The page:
Editor’s Note: This post has been updated with new links and content.
Original Publication Date: September 21, 2017
More and more people are talking about the impressive results they’re able to achieve with the website conversion (WC) objective. BUT, you should not discount the power of a well-planned page post engagement (PPE) campaign.
In this article, I will explain what PPE is intended for, why you should attempt the PPE objective even if your goal is conversions, why you should always be experimenting and how I used a PPE ad to beat out one of my Conversion Campaigns.
What is the PPE Objective All About?
For all you seasoned advertisers out there, this is something you probably already know. But for those of you who are new to the Facebook world, let’s briefly explain what a PPE ad is. PPE Stands for Page Post Engagement.
Basically, if you use the PPE Objective it tells Facebook that you want your ads shown to people that are most likely to engage with it. This means likes, comments, shares etc. Essentially, the data acquired with these ads give you a nice blueprint for what your audience will interact with in the future.
Now that you know what the PPE objective does, let’s dig a little deeper and explain why you should be testing the PPE objective.
Full disclosure: the results we are about to share are NOT typical but they are worth testing!
Ok, with that said, you might be asking yourself; why would I choose the PPE objective if I want conversions? Well, there are a couple of reasons you might want to run a PPE ad.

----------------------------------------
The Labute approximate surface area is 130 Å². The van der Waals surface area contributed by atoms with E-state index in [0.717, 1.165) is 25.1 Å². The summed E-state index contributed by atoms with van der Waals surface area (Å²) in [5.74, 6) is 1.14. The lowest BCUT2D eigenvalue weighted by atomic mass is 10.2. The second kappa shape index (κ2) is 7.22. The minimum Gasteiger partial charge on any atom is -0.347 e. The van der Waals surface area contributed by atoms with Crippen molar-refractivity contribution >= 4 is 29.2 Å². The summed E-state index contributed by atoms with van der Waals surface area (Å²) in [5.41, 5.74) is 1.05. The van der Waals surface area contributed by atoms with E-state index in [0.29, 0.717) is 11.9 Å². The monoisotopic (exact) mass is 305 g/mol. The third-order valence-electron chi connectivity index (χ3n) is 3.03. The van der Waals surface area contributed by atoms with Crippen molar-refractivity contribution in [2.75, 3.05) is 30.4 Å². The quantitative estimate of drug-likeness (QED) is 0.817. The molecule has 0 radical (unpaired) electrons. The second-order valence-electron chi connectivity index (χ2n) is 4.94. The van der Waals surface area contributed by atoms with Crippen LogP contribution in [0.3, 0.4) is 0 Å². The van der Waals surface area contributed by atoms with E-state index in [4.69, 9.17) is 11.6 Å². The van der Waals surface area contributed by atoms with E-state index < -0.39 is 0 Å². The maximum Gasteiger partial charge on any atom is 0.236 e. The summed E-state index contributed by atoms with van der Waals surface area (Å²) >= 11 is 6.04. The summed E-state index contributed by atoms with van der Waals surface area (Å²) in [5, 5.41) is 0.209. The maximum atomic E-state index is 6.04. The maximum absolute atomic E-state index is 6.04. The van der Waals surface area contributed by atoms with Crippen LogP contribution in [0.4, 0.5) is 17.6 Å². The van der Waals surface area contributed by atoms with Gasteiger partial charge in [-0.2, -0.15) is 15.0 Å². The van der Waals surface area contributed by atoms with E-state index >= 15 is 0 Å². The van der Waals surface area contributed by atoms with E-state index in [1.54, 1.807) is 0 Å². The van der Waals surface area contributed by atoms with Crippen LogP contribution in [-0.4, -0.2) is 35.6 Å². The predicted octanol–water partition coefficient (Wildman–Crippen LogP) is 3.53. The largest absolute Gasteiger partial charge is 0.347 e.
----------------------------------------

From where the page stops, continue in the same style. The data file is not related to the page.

First, they are great for building targeted engaged audiences to run your conversion ads.
Second, you can use a PPE Ad to test products within a particular audience, gauge their reaction, and obtain valuable feedback on your product or service.
When you combine these two tactics, magic happens. I have tested the following method several times now and have achieved some pretty impressive results.
How I Use the PPE Objective
This method works for me about 40% of the time…
First: Start a brand new PPE campaign targeting the best audience or two you would also target in your conversions campaign.
In the example below, we used 4 ad sets in the PPE campaign at $250/day budget each. It was set for ‘automatic bid’.
Second: Put your best ads in those ad sets and let it rip!
Third: Halfway through the day, cut the ad sets that are not profitable and crank the budget up on the ad sets that are profitable. PPE will scale much smoother than conversions generally.
For the record, I have PPE ads that often outperform my WC ads. This was fairly consistent, day in and day out, for months.
Also, these are just the stats from one day. The results vary from business to business. We’ll constantly test the various objectives, of course, and highly recommend you do the same.
Wrap-Up on PPE Objective Vs. Conversions
People love to tell you what works and what doesn’t. But, in the land of Facebook Ads, there are too many variables to rely on a single method.
If you’re not constantly testing different objectives and diversifying your approach, you’re on a one-way track to failure and frustration. With that said, be sure to split test everything you can, and never stop trying new things.
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